Even though Puritan life was strict, debate and dissent were tolerated in the community to an extent. Cohesion in the community meant conformity, but Puritan leader John Winthrop recognized that people had differing opinions.
The name Puritan described those within the Church of England who wanted to purge all forms of ceremony and hierarchy that resembled Catholicism. Puritans sought to reform and purify the Church of England without leaving the faith, but there was a sect of Puritans, known as the Separatists, who believed that the Church of England had become corrupt.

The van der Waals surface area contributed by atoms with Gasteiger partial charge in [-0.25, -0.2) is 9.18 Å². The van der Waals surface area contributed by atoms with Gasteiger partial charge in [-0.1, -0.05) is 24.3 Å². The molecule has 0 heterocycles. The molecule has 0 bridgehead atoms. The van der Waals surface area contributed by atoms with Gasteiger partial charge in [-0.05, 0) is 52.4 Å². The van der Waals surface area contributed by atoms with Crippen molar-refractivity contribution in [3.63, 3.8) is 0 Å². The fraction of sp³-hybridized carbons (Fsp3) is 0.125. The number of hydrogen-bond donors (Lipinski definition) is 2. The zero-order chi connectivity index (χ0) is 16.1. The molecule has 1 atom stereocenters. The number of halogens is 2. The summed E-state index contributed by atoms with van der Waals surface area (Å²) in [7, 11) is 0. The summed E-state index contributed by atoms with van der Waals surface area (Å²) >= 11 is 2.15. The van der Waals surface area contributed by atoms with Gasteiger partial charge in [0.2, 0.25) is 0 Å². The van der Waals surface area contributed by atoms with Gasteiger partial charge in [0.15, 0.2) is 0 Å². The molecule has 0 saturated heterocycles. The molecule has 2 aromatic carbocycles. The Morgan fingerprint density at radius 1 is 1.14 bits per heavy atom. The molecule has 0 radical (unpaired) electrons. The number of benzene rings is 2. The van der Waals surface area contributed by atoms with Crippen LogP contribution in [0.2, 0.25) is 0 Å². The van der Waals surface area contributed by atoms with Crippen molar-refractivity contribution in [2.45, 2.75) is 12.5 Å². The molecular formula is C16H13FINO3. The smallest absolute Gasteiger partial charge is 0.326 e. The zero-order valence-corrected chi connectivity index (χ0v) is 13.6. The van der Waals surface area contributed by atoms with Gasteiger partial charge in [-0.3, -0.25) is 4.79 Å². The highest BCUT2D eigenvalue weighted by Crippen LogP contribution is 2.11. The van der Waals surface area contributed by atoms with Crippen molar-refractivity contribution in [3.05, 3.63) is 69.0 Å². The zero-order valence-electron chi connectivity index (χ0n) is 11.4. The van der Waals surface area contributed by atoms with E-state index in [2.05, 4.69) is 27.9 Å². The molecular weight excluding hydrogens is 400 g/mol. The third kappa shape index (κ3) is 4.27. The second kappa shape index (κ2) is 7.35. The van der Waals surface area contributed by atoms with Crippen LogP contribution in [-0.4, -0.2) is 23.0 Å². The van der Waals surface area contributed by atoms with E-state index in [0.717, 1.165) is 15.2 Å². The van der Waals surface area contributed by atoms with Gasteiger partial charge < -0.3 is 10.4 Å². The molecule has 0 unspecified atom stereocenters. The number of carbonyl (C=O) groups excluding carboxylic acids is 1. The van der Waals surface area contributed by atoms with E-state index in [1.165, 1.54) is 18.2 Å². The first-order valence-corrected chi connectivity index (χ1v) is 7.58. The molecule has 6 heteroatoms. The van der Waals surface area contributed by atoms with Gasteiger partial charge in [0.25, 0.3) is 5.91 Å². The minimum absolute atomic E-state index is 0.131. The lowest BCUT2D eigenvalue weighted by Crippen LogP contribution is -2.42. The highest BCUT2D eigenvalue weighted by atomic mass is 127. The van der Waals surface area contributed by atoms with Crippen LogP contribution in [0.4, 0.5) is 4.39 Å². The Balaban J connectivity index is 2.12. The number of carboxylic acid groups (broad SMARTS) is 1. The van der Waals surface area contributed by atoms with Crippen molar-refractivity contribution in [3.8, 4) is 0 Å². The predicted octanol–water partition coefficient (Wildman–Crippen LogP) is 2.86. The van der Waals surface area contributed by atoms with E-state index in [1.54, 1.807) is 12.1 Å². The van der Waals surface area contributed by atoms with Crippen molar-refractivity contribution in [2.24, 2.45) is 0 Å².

When the Puritans established the Massachusetts Bay Colony, later known as Boston, they worshiped as they pleased. Their church services were basic and without embellishments. Musical instruments were not allowed. The Bible was their sole source of reference, and they only sang a cappella.
The Puritans were strict followers of John Calvin, who believed that God had chosen only a few people to inherit salvation, and everyone else was damned for eternity. Puritans also believed in the covenant of grace, a doctrine which held that faith triumphed over good deeds. This is in contrast with the covenant of works, which maintained that good works and behavior were necessary for achieving salvation. Puritan life stressed individual and community spirituality, since it was the community that upheld the covenant.